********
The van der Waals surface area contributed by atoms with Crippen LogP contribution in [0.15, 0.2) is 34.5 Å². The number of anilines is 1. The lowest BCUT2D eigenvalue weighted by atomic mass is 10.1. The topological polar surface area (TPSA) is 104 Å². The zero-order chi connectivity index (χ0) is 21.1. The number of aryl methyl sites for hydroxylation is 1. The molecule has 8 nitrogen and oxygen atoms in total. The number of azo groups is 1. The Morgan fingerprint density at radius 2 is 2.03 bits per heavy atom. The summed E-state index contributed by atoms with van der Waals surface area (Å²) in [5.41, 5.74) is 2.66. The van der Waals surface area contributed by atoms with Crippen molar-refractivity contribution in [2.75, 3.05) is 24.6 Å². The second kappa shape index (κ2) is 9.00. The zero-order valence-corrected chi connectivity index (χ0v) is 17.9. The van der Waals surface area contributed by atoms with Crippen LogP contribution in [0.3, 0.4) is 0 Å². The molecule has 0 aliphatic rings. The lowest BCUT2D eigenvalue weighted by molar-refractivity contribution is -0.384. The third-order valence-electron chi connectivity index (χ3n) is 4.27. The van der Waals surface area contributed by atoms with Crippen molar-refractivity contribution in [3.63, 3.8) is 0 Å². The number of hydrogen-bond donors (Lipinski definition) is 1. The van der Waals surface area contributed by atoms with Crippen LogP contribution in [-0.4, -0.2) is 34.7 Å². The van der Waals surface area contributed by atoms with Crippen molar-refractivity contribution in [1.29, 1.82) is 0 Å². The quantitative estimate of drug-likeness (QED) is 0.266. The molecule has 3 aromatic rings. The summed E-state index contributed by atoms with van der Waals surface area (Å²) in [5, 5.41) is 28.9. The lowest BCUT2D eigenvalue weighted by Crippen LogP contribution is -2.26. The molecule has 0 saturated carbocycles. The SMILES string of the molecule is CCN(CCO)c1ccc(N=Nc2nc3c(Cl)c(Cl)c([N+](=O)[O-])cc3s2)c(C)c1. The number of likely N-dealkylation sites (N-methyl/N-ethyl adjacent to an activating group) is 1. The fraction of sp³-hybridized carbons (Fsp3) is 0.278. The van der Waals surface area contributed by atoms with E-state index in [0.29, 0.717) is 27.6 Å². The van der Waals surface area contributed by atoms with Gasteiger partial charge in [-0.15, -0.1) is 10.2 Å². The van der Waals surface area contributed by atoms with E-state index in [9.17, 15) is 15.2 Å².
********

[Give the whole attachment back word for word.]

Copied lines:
The van der Waals surface area contributed by atoms with Crippen LogP contribution in [0.15, 0.2) is 34.5 Å². The number of anilines is 1. The lowest BCUT2D eigenvalue weighted by atomic mass is 10.1. The topological polar surface area (TPSA) is 104 Å². The zero-order chi connectivity index (χ0) is 21.1. The number of aryl methyl sites for hydroxylation is 1. The molecule has 8 nitrogen and oxygen atoms in total. The number of azo groups is 1. The Morgan fingerprint density at radius 2 is 2.03 bits per heavy atom. The summed E-state index contributed by atoms with van der Waals surface area (Å²) in [5.41, 5.74) is 2.66. The van der Waals surface area contributed by atoms with Crippen molar-refractivity contribution in [2.75, 3.05) is 24.6 Å². The second kappa shape index (κ2) is 9.00. The zero-order valence-corrected chi connectivity index (χ0v) is 17.9. The van der Waals surface area contributed by atoms with Crippen LogP contribution in [0.3, 0.4) is 0 Å². The molecule has 0 aliphatic rings. The lowest BCUT2D eigenvalue weighted by molar-refractivity contribution is -0.384. The third-order valence-electron chi connectivity index (χ3n) is 4.27. The van der Waals surface area contributed by atoms with Crippen molar-refractivity contribution in [3.63, 3.8) is 0 Å². The number of hydrogen-bond donors (Lipinski definition) is 1. The van der Waals surface area contributed by atoms with Crippen LogP contribution in [-0.4, -0.2) is 34.7 Å². The van der Waals surface area contributed by atoms with Crippen molar-refractivity contribution in [1.29, 1.82) is 0 Å². The quantitative estimate of drug-likeness (QED) is 0.266. The molecule has 3 aromatic rings. The summed E-state index contributed by atoms with van der Waals surface area (Å²) in [5, 5.41) is 28.9. The lowest BCUT2D eigenvalue weighted by Crippen LogP contribution is -2.26. The molecule has 0 saturated carbocycles. The SMILES string of the molecule is CCN(CCO)c1ccc(N=Nc2nc3c(Cl)c(Cl)c([N+](=O)[O-])cc3s2)c(C)c1. The number of likely N-dealkylation sites (N-methyl/N-ethyl adjacent to an activating group) is 1. The fraction of sp³-hybridized carbons (Fsp3) is 0.278. The van der Waals surface area contributed by atoms with E-state index in [0.29, 0.717) is 27.6 Å². The van der Waals surface area contributed by atoms with Gasteiger partial charge in [-0.15, -0.1) is 10.2 Å². The van der Waals surface area contributed by atoms with E-state index in [9.17, 15) is 15.2 Å².